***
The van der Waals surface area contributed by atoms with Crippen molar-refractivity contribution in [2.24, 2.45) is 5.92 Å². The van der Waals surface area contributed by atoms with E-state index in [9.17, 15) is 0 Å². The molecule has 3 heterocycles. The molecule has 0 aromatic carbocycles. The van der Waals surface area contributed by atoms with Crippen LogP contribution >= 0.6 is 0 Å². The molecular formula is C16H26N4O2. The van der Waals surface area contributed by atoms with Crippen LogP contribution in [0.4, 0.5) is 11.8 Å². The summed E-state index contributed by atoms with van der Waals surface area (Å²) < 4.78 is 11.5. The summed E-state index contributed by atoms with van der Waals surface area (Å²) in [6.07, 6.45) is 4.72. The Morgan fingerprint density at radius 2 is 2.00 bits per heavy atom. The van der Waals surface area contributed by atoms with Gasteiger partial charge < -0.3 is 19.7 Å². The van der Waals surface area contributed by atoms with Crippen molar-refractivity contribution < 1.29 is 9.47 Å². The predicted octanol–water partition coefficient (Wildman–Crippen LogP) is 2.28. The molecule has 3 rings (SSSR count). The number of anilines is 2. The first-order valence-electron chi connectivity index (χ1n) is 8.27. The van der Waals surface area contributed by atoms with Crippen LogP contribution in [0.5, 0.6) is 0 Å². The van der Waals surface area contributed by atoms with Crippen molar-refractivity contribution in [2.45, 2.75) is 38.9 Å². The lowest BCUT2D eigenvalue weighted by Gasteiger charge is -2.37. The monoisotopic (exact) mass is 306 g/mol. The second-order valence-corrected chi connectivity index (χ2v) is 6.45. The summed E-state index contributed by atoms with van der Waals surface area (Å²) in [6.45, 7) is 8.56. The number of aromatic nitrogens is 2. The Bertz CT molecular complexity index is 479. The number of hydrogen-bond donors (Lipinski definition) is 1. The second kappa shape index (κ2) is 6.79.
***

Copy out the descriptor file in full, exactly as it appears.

The van der Waals surface area contributed by atoms with Crippen molar-refractivity contribution in [2.24, 2.45) is 5.92 Å². The van der Waals surface area contributed by atoms with E-state index in [9.17, 15) is 0 Å². The molecule has 3 heterocycles. The molecule has 0 aromatic carbocycles. The van der Waals surface area contributed by atoms with Crippen LogP contribution >= 0.6 is 0 Å². The molecular formula is C16H26N4O2. The van der Waals surface area contributed by atoms with Crippen LogP contribution in [0.4, 0.5) is 11.8 Å². The summed E-state index contributed by atoms with van der Waals surface area (Å²) < 4.78 is 11.5. The summed E-state index contributed by atoms with van der Waals surface area (Å²) in [6.07, 6.45) is 4.72. The Morgan fingerprint density at radius 2 is 2.00 bits per heavy atom. The van der Waals surface area contributed by atoms with Gasteiger partial charge < -0.3 is 19.7 Å². The van der Waals surface area contributed by atoms with Crippen molar-refractivity contribution < 1.29 is 9.47 Å². The predicted octanol–water partition coefficient (Wildman–Crippen LogP) is 2.28. The molecule has 3 rings (SSSR count). The number of anilines is 2. The first-order valence-electron chi connectivity index (χ1n) is 8.27. The van der Waals surface area contributed by atoms with Crippen LogP contribution in [0.5, 0.6) is 0 Å². The van der Waals surface area contributed by atoms with Crippen molar-refractivity contribution in [2.45, 2.75) is 38.9 Å². The lowest BCUT2D eigenvalue weighted by Gasteiger charge is -2.37. The monoisotopic (exact) mass is 306 g/mol. The second-order valence-corrected chi connectivity index (χ2v) is 6.45. The summed E-state index contributed by atoms with van der Waals surface area (Å²) in [6.45, 7) is 8.56. The number of aromatic nitrogens is 2. The Bertz CT molecular complexity index is 479. The number of hydrogen-bond donors (Lipinski definition) is 1. The second kappa shape index (κ2) is 6.79.